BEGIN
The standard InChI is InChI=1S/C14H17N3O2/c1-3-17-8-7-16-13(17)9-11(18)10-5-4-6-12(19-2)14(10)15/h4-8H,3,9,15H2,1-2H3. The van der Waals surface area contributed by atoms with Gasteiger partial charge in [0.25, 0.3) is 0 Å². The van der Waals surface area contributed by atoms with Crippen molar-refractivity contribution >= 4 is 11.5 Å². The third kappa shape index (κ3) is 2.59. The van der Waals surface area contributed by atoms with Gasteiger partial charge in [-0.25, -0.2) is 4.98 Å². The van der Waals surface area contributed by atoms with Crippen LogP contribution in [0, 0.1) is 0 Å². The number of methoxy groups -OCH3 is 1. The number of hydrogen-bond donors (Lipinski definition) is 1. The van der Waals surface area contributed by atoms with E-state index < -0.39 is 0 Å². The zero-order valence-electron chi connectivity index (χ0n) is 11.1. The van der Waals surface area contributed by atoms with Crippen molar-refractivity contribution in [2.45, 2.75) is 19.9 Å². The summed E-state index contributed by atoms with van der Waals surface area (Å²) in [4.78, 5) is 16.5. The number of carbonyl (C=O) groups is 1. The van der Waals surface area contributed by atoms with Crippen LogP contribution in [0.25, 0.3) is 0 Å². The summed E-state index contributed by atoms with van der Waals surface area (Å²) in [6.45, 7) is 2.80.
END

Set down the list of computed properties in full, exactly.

The standard InChI is InChI=1S/C14H17N3O2/c1-3-17-8-7-16-13(17)9-11(18)10-5-4-6-12(19-2)14(10)15/h4-8H,3,9,15H2,1-2H3. The van der Waals surface area contributed by atoms with Gasteiger partial charge in [0.25, 0.3) is 0 Å². The van der Waals surface area contributed by atoms with Crippen molar-refractivity contribution >= 4 is 11.5 Å². The third kappa shape index (κ3) is 2.59. The van der Waals surface area contributed by atoms with Gasteiger partial charge in [-0.25, -0.2) is 4.98 Å². The van der Waals surface area contributed by atoms with Crippen LogP contribution in [0, 0.1) is 0 Å². The number of methoxy groups -OCH3 is 1. The number of hydrogen-bond donors (Lipinski definition) is 1. The van der Waals surface area contributed by atoms with E-state index < -0.39 is 0 Å². The zero-order valence-electron chi connectivity index (χ0n) is 11.1. The van der Waals surface area contributed by atoms with Crippen molar-refractivity contribution in [2.45, 2.75) is 19.9 Å². The summed E-state index contributed by atoms with van der Waals surface area (Å²) in [4.78, 5) is 16.5. The number of carbonyl (C=O) groups is 1. The van der Waals surface area contributed by atoms with Crippen LogP contribution in [0.25, 0.3) is 0 Å². The summed E-state index contributed by atoms with van der Waals surface area (Å²) in [6.45, 7) is 2.80.